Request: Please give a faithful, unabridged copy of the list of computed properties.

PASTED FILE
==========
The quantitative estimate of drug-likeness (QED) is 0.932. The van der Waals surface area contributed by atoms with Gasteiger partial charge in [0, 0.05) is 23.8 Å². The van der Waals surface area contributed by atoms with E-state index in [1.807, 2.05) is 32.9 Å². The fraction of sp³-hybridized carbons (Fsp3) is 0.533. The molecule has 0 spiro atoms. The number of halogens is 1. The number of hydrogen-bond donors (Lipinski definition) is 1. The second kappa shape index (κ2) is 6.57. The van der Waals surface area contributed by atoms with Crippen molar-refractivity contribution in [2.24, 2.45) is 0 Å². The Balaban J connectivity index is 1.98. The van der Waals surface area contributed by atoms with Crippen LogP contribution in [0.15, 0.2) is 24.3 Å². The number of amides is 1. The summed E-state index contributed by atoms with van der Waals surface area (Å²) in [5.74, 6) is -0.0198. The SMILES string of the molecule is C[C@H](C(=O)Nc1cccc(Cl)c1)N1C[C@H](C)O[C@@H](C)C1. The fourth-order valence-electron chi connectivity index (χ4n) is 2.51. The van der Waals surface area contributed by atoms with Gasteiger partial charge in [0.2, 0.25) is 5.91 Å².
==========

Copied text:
The quantitative estimate of drug-likeness (QED) is 0.932. The van der Waals surface area contributed by atoms with Gasteiger partial charge in [0, 0.05) is 23.8 Å². The van der Waals surface area contributed by atoms with E-state index in [1.807, 2.05) is 32.9 Å². The fraction of sp³-hybridized carbons (Fsp3) is 0.533. The molecule has 0 spiro atoms. The number of halogens is 1. The number of hydrogen-bond donors (Lipinski definition) is 1. The second kappa shape index (κ2) is 6.57. The van der Waals surface area contributed by atoms with Crippen molar-refractivity contribution in [2.24, 2.45) is 0 Å². The Balaban J connectivity index is 1.98. The van der Waals surface area contributed by atoms with Crippen LogP contribution in [0.15, 0.2) is 24.3 Å². The number of amides is 1. The summed E-state index contributed by atoms with van der Waals surface area (Å²) in [5.74, 6) is -0.0198. The SMILES string of the molecule is C[C@H](C(=O)Nc1cccc(Cl)c1)N1C[C@H](C)O[C@@H](C)C1. The fourth-order valence-electron chi connectivity index (χ4n) is 2.51. The van der Waals surface area contributed by atoms with Gasteiger partial charge in [0.2, 0.25) is 5.91 Å².